In what sounds like a cross between a party and a design crit from architecture college, L&L Holdings held four marathon sessions last week to explore proposals for replacing the tower it owns at 425 Park Avenue with a new modern office building.
Last year, L&L revealed it planned to tear down the 1950s office block and replace it with something new. A complication in the zoning meant L&L had to keep the bottom 25 percent of the building intact, otherwise the developer would be forced to replace the current building with something smaller. It tapped 11 of the world’s top architects to come up with their own plans, then chose four to present preliminary designs, which took place last week.
New Yorkers have gotten used to hearing talk of sweeping new visions for various underdeveloped parcels in the five boroughs. In Manhattan, of course, the Far West Side and the West Side rail yards have occupied the dreams of planners, developers and politicians for years now. And one of these years, assuming everybody remains on the same page, those underdeveloped sections will realize their potential.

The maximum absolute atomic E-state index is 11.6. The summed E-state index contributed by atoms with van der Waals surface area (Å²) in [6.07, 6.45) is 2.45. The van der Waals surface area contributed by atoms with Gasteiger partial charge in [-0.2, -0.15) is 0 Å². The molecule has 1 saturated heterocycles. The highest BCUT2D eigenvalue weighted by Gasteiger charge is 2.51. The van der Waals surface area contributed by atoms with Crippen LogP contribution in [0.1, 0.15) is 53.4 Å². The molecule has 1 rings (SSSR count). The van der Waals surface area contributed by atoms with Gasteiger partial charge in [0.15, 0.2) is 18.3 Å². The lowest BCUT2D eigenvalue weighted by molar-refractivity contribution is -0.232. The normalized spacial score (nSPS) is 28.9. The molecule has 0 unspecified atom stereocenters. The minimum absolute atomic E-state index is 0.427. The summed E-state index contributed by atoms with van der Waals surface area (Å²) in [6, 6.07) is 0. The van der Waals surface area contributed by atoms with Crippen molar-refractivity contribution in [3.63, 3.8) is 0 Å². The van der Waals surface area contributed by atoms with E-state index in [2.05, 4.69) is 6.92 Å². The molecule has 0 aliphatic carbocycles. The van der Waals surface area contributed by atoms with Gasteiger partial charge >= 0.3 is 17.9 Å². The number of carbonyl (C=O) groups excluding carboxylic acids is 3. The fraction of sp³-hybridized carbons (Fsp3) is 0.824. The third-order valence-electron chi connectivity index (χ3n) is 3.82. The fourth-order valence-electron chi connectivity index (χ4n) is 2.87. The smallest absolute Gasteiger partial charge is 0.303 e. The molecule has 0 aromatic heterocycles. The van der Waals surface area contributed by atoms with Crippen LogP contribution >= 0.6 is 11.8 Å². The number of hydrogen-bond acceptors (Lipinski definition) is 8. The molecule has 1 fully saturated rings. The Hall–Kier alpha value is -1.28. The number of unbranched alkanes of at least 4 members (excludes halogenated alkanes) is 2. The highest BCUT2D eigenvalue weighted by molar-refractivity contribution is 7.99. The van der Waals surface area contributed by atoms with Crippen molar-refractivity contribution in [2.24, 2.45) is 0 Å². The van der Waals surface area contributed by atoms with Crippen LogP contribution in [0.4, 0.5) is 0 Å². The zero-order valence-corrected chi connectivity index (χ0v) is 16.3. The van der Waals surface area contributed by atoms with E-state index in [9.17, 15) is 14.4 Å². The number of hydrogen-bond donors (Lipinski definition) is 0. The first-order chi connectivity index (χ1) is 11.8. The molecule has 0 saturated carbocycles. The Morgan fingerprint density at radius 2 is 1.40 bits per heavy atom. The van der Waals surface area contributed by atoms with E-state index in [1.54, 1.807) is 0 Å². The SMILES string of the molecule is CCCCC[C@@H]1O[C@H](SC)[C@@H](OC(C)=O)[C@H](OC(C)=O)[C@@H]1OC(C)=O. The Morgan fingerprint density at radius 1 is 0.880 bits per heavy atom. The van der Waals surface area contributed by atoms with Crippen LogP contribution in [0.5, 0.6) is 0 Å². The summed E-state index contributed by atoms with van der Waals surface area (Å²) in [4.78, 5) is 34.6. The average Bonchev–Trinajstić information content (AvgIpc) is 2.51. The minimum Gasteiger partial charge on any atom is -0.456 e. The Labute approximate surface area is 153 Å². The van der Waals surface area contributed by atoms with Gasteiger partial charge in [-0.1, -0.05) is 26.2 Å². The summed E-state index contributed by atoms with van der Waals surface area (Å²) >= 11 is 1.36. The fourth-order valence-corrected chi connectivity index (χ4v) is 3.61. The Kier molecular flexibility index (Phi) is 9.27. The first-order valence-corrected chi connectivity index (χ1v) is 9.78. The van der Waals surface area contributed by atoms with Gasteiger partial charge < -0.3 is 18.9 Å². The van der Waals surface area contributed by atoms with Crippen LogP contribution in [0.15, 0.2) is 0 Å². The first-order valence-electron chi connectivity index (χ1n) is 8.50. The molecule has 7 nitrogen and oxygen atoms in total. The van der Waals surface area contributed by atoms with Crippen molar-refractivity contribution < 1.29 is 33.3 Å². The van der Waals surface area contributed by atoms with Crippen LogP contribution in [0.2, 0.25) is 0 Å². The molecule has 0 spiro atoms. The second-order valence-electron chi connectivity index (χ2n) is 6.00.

Midtown has rarely factored into discussions of how to reimagine huge swaths of Midtown. That stands to reason: The business district is home to any number of iconic Manhattan buildings, and there is no blot like the West Side rail yards waiting to be transformed.
But that’s no reason to stop reimagining. At least, that’s how the Bloomberg administration sees it.
Best Laid Plans
What perfect timing our good friend Christopher Gray has. No sooner has the city begun debating in earnest the merits of whether or not Midtown East should be upzoned to allow for ever bigger skyscrapers than The Times’ Streetscapist reminds us that such debates, always fervent, are as old as the skyscrapers themselves, stretching back a century and a half.